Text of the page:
Ivey called on the Legislature to pass three measures in the early weeks of the new session. Those bills would:
“These monies were meant to tide people over until the economy recovered,” she said. “It was never meant as an opportunity to grow the state’s bank account.”
The governor said she hopes those three bills will reach her desk within the first couple of weeks of the new session. “When they do, I’ll be sure to sign them into law,” she said, “without hesitation.”
Ivey noted the work of the Legislature last year to funnel $1.8 billion in federal Cares Act money that came to the state into the hands of those who needed it.
“This money never belonged to the state,” she said. “It always belonged to the people of Alabama.”
She recognized the “transformational” benefit of $1.25 billion the Legislature passed in the Public School and College Authority Bond, which sent money to every K-12 school system and all two- and four-year colleges.
Noting that she is a former economics teacher, Ivey said students need to return to in-person learning as soon as possible. She added that measures beyond traditional school hours must be taken to aid students who have fallen behind.
“I am urging all of our schools to partner with community organizations in your local area,” she said. “This will be more important than ever before to be innovative and create new opportunities for summer and after-school programs.”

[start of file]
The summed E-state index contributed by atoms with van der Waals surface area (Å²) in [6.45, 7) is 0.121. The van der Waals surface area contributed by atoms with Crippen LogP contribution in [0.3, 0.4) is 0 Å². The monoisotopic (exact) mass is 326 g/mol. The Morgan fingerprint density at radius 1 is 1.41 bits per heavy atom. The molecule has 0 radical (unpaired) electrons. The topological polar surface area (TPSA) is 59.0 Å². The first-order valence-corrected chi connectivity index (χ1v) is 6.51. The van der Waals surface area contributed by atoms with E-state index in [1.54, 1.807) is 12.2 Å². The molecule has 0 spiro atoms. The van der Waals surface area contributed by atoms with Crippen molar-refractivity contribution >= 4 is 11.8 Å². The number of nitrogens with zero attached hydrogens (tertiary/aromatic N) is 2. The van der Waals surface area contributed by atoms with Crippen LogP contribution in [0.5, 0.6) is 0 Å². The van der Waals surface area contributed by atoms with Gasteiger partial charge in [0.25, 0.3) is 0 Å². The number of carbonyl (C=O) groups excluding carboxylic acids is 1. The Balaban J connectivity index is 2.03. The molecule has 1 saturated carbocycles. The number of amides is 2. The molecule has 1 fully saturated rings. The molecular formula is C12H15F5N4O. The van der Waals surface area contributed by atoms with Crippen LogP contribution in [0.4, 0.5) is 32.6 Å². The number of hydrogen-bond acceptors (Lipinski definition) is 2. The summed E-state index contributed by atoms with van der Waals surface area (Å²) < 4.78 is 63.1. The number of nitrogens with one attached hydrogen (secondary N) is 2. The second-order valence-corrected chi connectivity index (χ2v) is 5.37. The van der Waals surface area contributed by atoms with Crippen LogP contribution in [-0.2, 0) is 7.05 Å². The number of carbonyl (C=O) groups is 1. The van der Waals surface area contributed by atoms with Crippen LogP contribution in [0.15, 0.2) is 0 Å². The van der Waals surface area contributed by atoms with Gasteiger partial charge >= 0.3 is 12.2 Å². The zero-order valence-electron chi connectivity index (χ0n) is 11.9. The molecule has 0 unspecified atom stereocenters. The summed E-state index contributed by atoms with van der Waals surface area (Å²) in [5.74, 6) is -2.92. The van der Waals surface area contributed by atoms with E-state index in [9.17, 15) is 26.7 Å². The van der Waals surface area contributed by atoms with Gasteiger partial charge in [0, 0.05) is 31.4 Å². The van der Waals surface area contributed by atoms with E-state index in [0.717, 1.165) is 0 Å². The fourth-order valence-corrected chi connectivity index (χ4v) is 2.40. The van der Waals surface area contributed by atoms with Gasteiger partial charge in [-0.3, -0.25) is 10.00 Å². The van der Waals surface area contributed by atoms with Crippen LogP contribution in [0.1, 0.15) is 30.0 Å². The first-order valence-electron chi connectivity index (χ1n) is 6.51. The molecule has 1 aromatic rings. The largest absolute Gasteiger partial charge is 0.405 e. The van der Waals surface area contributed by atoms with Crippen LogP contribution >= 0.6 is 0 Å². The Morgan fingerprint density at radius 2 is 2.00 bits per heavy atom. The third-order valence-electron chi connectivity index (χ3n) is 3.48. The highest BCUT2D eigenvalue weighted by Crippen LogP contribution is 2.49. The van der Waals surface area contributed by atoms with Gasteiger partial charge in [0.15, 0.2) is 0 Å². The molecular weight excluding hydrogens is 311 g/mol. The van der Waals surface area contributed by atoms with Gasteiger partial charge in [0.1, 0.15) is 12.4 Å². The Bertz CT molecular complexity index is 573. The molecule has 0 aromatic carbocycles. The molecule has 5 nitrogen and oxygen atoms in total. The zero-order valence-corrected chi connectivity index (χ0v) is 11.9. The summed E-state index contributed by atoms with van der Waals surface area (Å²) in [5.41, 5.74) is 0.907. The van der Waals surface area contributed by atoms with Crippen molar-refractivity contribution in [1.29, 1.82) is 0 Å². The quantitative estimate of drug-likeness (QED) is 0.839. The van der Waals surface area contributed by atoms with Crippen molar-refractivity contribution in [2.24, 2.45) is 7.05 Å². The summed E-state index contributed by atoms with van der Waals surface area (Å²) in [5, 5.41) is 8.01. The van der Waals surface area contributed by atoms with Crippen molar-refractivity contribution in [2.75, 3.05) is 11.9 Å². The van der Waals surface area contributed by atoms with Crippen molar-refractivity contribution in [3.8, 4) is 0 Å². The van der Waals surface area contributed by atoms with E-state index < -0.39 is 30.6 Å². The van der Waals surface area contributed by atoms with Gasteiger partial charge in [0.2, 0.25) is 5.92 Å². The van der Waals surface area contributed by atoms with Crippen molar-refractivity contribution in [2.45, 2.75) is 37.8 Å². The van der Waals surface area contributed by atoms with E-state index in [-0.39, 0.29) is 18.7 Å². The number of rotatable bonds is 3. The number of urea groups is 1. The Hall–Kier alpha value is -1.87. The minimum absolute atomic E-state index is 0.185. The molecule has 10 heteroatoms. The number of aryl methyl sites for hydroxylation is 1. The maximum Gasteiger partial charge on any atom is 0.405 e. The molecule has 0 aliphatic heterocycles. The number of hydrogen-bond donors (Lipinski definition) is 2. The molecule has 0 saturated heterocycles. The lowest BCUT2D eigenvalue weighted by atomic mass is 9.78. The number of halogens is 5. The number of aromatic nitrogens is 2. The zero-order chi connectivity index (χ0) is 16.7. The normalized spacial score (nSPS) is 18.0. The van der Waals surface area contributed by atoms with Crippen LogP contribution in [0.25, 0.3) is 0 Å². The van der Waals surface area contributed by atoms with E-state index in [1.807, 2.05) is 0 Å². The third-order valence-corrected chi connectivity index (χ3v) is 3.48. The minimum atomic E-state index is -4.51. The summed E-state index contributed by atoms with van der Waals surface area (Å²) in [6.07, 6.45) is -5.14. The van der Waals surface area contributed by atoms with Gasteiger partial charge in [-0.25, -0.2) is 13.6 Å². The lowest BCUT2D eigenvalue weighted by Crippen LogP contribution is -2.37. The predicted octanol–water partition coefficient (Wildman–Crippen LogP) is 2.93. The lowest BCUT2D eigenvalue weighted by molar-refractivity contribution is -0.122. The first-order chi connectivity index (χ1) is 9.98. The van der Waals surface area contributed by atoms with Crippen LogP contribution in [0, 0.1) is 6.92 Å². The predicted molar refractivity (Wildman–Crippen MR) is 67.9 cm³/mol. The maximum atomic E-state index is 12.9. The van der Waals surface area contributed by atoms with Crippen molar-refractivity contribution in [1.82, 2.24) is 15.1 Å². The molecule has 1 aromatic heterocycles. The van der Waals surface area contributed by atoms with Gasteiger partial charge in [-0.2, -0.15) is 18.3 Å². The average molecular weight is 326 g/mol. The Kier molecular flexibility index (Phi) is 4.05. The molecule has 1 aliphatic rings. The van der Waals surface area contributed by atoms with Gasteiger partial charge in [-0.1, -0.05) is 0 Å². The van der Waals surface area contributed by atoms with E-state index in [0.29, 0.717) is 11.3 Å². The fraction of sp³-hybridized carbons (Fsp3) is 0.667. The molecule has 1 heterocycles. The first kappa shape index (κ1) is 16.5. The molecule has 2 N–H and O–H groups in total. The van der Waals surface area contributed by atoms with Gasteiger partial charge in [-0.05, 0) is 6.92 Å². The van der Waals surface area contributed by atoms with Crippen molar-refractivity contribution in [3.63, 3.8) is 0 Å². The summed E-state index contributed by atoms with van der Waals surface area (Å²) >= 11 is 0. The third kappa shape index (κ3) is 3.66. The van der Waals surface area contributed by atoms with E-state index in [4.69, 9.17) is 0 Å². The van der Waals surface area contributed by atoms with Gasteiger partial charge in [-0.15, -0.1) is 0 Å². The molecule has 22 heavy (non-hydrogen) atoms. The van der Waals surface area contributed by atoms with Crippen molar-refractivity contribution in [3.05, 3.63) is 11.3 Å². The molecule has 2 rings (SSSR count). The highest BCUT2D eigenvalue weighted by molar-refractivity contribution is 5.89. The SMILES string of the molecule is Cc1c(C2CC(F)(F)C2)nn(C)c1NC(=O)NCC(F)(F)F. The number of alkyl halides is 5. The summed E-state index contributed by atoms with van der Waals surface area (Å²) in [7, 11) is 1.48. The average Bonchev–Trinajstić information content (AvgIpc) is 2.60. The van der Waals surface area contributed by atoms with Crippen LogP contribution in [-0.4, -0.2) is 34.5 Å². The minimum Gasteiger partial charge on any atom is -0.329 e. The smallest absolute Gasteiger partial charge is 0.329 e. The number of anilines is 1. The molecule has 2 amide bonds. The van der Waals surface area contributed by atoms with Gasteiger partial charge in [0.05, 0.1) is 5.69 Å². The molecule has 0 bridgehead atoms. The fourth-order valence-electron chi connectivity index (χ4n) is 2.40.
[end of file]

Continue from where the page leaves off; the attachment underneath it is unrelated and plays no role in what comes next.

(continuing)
In the Democratic response to Ivey’s speech, state Rep. Jeremy Gray, D-Opelika, said the pandemic had reaffirmed lessons that should have already been learned.
“We have desperately needed to strengthen our healthcare infrastructure,” he said. “Alabama Democrats have been decrying the dangers of our crumbling health care system for far too long. Hospital closures, the rise in uninsured workers and the growing physician shortages in rural areas made us more susceptible to this virus.
“The lack of mental health services contributes to the psychological and mental toll of isolation, uncertainty and loss,” Gray continued. “The refusal to expand Medicaid costs lives. The pandemic itself exposed deep cracks and significant shortcomings in our public institutions. It continues to highlight glaring gaps and discrepancies in our systems of health care, education, support for small business, criminal justice, and more.”
Gray said the state must invest in key programs that are proven to put children on the right track for success in work, school and life. Additionally, he urged a focus on providing need-based funds to schools facing the greatest barriers.
“We must remember that we are all still one,” the representative said. “We are an Alabama and we’re an American where every child deserves the opportunity to be taught to their highest potential.”
Gray questioned where Alabama is spending tax dollars if not in vital areas such as public education, broadband access, unemployment assistance and support for small businesses or job and career programs.
He also challenged Ivey’s prison-construction plan.
“This is unacceptable, especially when there hasn’t been any real conversation on sentencing reform,” he said. “We cannot sign on to this, because our prison problem is much bigger than our aging facilities.”